First, put yourself in Abraham’s place
First, God wants us to appreciate His love for us. So, as you read consider how hard this was for Abraham. When you put yourself in Abraham’s place, you develop some idea of how heart-wrenching it was for God. Do you have a son? What if God made this request of you? Could you offer your son to God if He asked you? Would you be as obedient as Abraham?
As you read about the sacrifice Abraham was willing to make, think on the even greater sacrifice God was willing to make and why He was willing to make it—His great love for us: “God demonstrates His own love toward us, in that while we were still sinners, Christ died for us” (Romans 5:8).
Second, put yourself in Isaac’s place
Second, Jesus wants us to appreciate the sacrifice He made for us. So think of what it was like for Isaac. When you put yourself in Isaac’s place, you can identify with how hard it was for Jesus. What if you received the same request Isaac received? As you consider the sacrifice Isaac was willing to become, reflect on the even greater sacrifice Jesus became. In John 15:13, Jesus said, “Greater love has no one than this, than to lay down one’s life for his friends.”
Third, look for Jesus
Third, keep this analogy in mind so you do not “settle for scraps.” Imagine that you prepare a delicious feast for your friends, but when they arrive, they sit on the floor and eat the crumbs that fall from the table. If you read the account of Abraham and Isaac and fail to see the typology with God the Father and His Son, you are eating the crumbs. We should see Jesus in the account even more than we see Isaac. The account You have missed the wonderful feast that has been prepared for you.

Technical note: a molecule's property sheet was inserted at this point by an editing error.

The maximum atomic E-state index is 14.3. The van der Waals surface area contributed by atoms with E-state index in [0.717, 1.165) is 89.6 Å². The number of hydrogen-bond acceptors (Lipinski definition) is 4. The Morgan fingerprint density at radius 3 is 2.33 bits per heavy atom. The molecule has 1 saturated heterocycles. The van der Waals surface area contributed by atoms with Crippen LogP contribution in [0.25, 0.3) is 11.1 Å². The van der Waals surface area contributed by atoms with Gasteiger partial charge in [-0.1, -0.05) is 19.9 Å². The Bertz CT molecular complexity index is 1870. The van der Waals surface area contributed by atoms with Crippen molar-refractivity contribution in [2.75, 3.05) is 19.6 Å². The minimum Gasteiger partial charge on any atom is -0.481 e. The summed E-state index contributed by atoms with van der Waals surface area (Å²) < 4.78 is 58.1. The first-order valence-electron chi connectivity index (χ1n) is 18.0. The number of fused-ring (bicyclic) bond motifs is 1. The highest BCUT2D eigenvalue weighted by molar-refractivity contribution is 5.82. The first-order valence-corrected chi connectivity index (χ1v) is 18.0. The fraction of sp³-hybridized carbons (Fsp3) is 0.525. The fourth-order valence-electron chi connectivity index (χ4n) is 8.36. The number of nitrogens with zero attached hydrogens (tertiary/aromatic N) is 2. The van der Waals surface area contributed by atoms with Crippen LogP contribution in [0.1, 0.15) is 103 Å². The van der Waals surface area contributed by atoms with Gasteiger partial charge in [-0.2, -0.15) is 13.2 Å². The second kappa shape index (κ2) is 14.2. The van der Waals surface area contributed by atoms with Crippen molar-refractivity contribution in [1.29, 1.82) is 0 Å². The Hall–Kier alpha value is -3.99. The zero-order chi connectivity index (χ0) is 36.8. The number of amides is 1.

Genesis 22 is not primarily about Abraham and Isaac. Yes, they are present, but you want to see the true and greater Father and Son in the story. The account is primarily about them. John 12:20-21 says:
Now there were certain Greeks among those who came up to worship at the feast. Then they came to Philip, who was from Bethsaida of Galilee, and asked him, saying, “Sir, we wish to see Jesus.”
Desiring to see Jesus should be our hearts’ cry! My desire for you as you read this book is that you see Jesus and that by seeing Him, you grow in your love and thankfulness for Him.
For a new perspective on this story see https://youtu.be/HilfPcnAlTY
I looked at your post on the subject and it seems like your main objection is that God commanded Abraham to sacrifice his son, which you are convinced He would not do because of verses about the wickedness of child sacrifice? First, God stopped Abraham from sacrificing Isaac, which shows He didn’t truly want Abraham to sacrifice his son. Second, what do you do about the extermination of the Canaanites and the Amalekites, which involved God commanding the Israelites to execute children?
It seems like your other main objection is that the word for God, Elohim, does not refer to the God of the Bible. The problem is that same word is used repeatedly to refer to God in places where it is obvious that the God of the Bible is in view. For example, Genesis 1:1 says “In the beginning God…” and Genesis 1:3 says, “And God said…” in both of these verses and thousands of other times throughout the Old Testament Elohim is the word used for God. To say that it is not God in Genesis 22:1 is to say that it is not God in Genesis 1:1 as well as these other places.